1 point
  48. Overview This method will provide a simple visualization of externally determined control limits or help you accurately calculate new control limits for a signal. Using these limits we will also create a boundary and find excursions for how many times and for how long a signal deviates from the limits.These created signals can be used in follow-on analysis search for periods of abnormal system behavior. In this example we will be creating average, +3 Std Deviation and -3 Standard Deviation boundaries on a Temperature Signal. Setup Signals In the Data tab, select the following: Asset → Example → Cooling Tower 1 → Area A Signal → Temperature Option 1: Manually Define Simple Control Limits From the Tools tab, navigate to the Formula tool. The Formula can be used to easily plot simple scalar values. If you already have calculated values for the upper and lower limit just enter them in the formula editor with their units as shown in the screenshot below. Formula - Simple Upper Limit 103F Formula - Simple Lower Limit 70F Option 2: Calculate The Control Limits From the Tools tab, navigate to the Formula tool. In formula we are going to define the time period over which we want to calculate our control limits as well as the math behind those limits. Step 1 - Calculate the upper limit Variables Name Item Type $Series Temperature Signal Formula $calcPeriod = capsule("2018-01-01T00:00:00-06:00","2018-05-01T00:00:00-06:00") $tempAve = $Series.average($calcPeriod) $tempStdDev = $Series.standardDeviation($calcPeriod) $tempAve + 3*$tempStdDev Description of Code $calcPeriod → This is the time range over which we are going to calculate the average and standard deviation of our signal. The start and end time of our period must be written in ISO8601 format (Year - Month - Day "T" Hour : Minutes : Seconds . Fractional Seconds -/+ Timezone) $tempAve → Intermediate variable calculating the average of the temperature signal over our calculation period $tempStdDev → Intermediate variable calculating the standard deviation of the temperature signal over our calculation period $tempAve + 3*$tempStdDev → Example control limit calculation Step 2 - Duplicate your formula to calculate the lower limits Click the info icon in the details pane next to your calculated upper limit signal. From the info panel select duplicate to create a copy of the formula. With this copy simply edit the formula to calculate the lower limit. $calcPeriod = capsule("2018-01-01T00:00:00-06:00","2018-05-01T00:00:00-06:00") $tempAve = $Series.average($calcPeriod) $tempStdDev = $Series.standardDeviation($calcPeriod) $tempAve - 3*$tempStdDev **Alternate method number three -- if you wanted $calcperiod to actually changed based on the previous month or week of operation you could use signal from condition based off a periodic condition to achieve this solution. Step 3 - Visualize Limits as a Boundary Using the Boundary Tool to connect the process variable and upper and lower limits. Select Temperature as your primary signal and select "New" Select Boundary under relation type, name your new boundary and select the signals for your upper and lower limit. Click save to visualize the boundary on the trend. Using this same method you can create and visualize multiple boundaries (simple and calculated) at the same time Step 4 - Create Capsules when Outside the Boundary Using the Deviation Search tool create a condition for when the signal crosses the boundary. Name your new condition, select temperature as the input signal, select outside a boundary pair and the upper and lower signals. Estimate the maximum time you would expect any one out of boundary event to last and input that time in the max capsule duration field. Step 5 - Create a Scorecard to Quantify How Often and How Long Boundary Excursions Occur Create a Scorecard to count how many and how long and what % of total time these excursions are occurring. Create each metric using the Scorecard Metric tool and the Count, Total Duration and Percent Duration statistics. Use a Condition Based scorecard to get weekly or monthly metrics. Step 6 - Plot how these KPIs are Changing Over Time By creating a signal which plots these KPIs over time we can quantify how our process variable is changing relative to these limits. To begin, determine how often you would like to calculate the KPI per Hour/Day/Week/Month and create a condition for those time segments using the Periodic Condition tool. In the screenshot below we are creating a weekly condition with capsules every week. Using the Signal from Condition Tool count the number of Outside Simple Boundary capsules which occur within each weekly capsule. This same methodology can be used to create signals for total duration and % duration just like in the scorecard section above. For each week the tool will create a single sample. The timestamp placement and interpolation method selections will determine how those samples are placed within the week and visualized on the chart. The scorecard metrics that you created above can also be trended over time by switching from Scorecard View to Trend View.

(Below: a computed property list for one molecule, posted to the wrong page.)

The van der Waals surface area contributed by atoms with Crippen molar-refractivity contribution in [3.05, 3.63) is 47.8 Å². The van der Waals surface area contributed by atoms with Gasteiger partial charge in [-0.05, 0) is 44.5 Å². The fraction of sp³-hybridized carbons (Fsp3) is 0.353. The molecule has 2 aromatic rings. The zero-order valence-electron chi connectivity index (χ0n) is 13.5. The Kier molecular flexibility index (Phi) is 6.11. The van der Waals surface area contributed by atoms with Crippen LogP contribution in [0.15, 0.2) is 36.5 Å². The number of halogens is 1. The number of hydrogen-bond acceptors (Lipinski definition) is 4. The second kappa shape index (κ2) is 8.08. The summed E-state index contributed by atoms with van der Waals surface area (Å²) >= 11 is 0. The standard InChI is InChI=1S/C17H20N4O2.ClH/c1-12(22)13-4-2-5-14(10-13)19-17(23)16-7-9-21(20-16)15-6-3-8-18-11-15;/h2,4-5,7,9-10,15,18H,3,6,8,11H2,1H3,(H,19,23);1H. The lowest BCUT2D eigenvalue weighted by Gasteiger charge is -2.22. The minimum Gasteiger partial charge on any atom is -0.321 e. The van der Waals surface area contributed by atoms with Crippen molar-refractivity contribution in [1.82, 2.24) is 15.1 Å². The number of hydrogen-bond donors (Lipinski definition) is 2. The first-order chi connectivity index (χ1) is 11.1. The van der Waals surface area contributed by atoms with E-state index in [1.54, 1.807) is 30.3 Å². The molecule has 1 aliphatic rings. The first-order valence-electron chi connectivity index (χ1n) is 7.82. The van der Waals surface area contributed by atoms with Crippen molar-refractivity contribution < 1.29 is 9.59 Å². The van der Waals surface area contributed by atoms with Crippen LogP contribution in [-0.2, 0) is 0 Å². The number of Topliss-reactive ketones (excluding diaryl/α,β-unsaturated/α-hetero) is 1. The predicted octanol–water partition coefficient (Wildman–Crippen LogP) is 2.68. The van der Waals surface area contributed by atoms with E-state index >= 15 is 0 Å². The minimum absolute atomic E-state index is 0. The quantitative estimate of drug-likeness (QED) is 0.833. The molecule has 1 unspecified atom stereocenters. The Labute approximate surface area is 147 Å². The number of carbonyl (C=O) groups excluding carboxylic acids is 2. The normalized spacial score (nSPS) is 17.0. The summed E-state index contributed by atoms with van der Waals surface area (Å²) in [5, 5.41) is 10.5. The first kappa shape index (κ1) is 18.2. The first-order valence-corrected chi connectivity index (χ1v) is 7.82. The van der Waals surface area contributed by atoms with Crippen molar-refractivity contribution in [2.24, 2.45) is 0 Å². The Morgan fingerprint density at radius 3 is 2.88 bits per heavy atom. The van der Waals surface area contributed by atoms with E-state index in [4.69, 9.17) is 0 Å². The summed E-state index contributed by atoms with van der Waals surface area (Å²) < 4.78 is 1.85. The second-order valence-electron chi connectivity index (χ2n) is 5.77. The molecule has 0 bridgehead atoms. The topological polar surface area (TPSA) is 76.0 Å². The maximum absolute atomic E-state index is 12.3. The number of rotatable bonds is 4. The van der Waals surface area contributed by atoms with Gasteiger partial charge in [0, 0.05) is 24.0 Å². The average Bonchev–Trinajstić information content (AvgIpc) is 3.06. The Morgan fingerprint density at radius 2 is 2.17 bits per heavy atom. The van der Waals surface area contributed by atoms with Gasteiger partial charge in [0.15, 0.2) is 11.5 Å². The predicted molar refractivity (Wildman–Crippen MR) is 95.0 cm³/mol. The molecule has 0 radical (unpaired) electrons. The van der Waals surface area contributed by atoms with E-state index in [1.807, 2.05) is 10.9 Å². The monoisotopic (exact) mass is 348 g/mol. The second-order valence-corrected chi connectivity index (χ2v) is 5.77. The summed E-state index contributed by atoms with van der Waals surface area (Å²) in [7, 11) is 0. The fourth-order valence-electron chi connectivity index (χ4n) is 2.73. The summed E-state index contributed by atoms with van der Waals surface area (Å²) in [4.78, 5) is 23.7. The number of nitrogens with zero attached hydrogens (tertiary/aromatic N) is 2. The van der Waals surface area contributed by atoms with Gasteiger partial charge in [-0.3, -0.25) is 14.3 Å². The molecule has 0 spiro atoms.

1 point
  49. One limitation to the method mentioned above is if one of the signals doesn't have any values, then no answer is returned. If you still want the value even if one signal is missing than you can try the alternative formula described below. This method works for versions prior to R21.0.40.05. Here is the formula for 2 signals as shown above: $signal1.zipWith($signal2, ($s1, $s2) -> max($s1.getValue(), $s2.getValue())) If you have more than 2 signals, then add additional zipWith() statements: $signal1.zipWith($signal2, ($s1, $s2) -> max($s1.getValue(), $s2.getValue())) .zipWith($signal3, ($s1, $s3) -> max($s1.getValue(), $s3.getValue())) .zipWith($signal4, ($s1, $s4) -> max($s1.getValue(), $s4.getValue()))
    1 point
  50. Hi Thorsten- In the first screenshot, the area of each box is actually the same, even though some boxes have different dimensions. As you observed, the size of your display impacts how the boxes are drawn. To adjust the box sizes via the API, please use the following steps: 1. On your Seeq installation, open the workbook that contains the Treemap and navigate to the API: 2. To get the ID of the asset that you would like to resize: a. Navigate to GET Assets b. Adjust the "limit" to 200 and click "Try it out!" c. In the Response Body, locate the asset to resize and copy the "id": 3. To resize the asset: a. Navigate to POST Item Properties b. Paste the asset ID into the "id" field. Use the following syntax in the "Body" field. [ { "unitOfMeasure": "", "name": "size", "value": 10 } ] The following screenshot shows a size 10, but this number may be adjusted. c. Click "Try it out!" 4. Navigate back to the Treemap and refresh the browser. The Treemap now reflects the adjusted size: Please let me know if you have any additional questions. Thanks, Lindsey
    1 point